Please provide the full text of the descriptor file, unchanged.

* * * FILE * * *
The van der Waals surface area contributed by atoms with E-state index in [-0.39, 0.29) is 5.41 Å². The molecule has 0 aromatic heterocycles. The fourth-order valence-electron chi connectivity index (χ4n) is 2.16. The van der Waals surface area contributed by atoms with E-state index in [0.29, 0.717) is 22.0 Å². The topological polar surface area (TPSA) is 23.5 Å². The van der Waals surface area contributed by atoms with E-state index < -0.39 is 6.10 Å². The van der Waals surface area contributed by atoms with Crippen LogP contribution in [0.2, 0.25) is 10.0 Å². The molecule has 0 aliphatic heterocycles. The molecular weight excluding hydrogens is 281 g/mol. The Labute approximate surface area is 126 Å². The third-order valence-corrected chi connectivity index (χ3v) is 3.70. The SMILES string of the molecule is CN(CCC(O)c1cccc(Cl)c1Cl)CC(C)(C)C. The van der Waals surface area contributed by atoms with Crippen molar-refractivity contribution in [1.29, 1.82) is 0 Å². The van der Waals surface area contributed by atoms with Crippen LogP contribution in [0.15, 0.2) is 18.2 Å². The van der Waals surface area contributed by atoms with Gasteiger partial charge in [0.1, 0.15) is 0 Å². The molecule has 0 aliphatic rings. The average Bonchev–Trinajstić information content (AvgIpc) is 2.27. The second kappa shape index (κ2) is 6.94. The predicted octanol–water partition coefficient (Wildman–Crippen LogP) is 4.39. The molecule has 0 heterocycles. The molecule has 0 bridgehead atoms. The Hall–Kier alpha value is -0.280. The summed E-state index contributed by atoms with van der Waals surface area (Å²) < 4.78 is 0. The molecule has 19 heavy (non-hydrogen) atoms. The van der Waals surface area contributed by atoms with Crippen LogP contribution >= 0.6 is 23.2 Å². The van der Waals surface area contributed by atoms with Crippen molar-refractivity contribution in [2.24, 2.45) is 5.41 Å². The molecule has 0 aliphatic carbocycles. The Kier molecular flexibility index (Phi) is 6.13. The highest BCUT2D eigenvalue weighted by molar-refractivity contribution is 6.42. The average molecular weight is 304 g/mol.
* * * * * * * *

The van der Waals surface area contributed by atoms with E-state index in [-0.39, 0.29) is 5.41 Å². The molecule has 0 aromatic heterocycles. The fourth-order valence-electron chi connectivity index (χ4n) is 2.16. The van der Waals surface area contributed by atoms with E-state index in [0.29, 0.717) is 22.0 Å². The topological polar surface area (TPSA) is 23.5 Å². The van der Waals surface area contributed by atoms with E-state index < -0.39 is 6.10 Å². The van der Waals surface area contributed by atoms with Crippen LogP contribution in [0.2, 0.25) is 10.0 Å². The molecule has 0 aliphatic heterocycles. The molecular weight excluding hydrogens is 281 g/mol. The Labute approximate surface area is 126 Å². The third-order valence-corrected chi connectivity index (χ3v) is 3.70. The SMILES string of the molecule is CN(CCC(O)c1cccc(Cl)c1Cl)CC(C)(C)C. The van der Waals surface area contributed by atoms with Crippen molar-refractivity contribution in [1.29, 1.82) is 0 Å². The van der Waals surface area contributed by atoms with Crippen LogP contribution in [0.15, 0.2) is 18.2 Å². The van der Waals surface area contributed by atoms with Gasteiger partial charge in [0.1, 0.15) is 0 Å². The molecule has 0 aliphatic rings. The average Bonchev–Trinajstić information content (AvgIpc) is 2.27. The second kappa shape index (κ2) is 6.94. The predicted octanol–water partition coefficient (Wildman–Crippen LogP) is 4.39. The molecule has 0 heterocycles. The molecule has 0 bridgehead atoms. The Hall–Kier alpha value is -0.280. The summed E-state index contributed by atoms with van der Waals surface area (Å²) < 4.78 is 0. The molecule has 19 heavy (non-hydrogen) atoms. The van der Waals surface area contributed by atoms with Crippen LogP contribution >= 0.6 is 23.2 Å². The van der Waals surface area contributed by atoms with Crippen molar-refractivity contribution in [2.24, 2.45) is 5.41 Å². The molecule has 0 aliphatic carbocycles. The Kier molecular flexibility index (Phi) is 6.13. The highest BCUT2D eigenvalue weighted by molar-refractivity contribution is 6.42. The average molecular weight is 304 g/mol.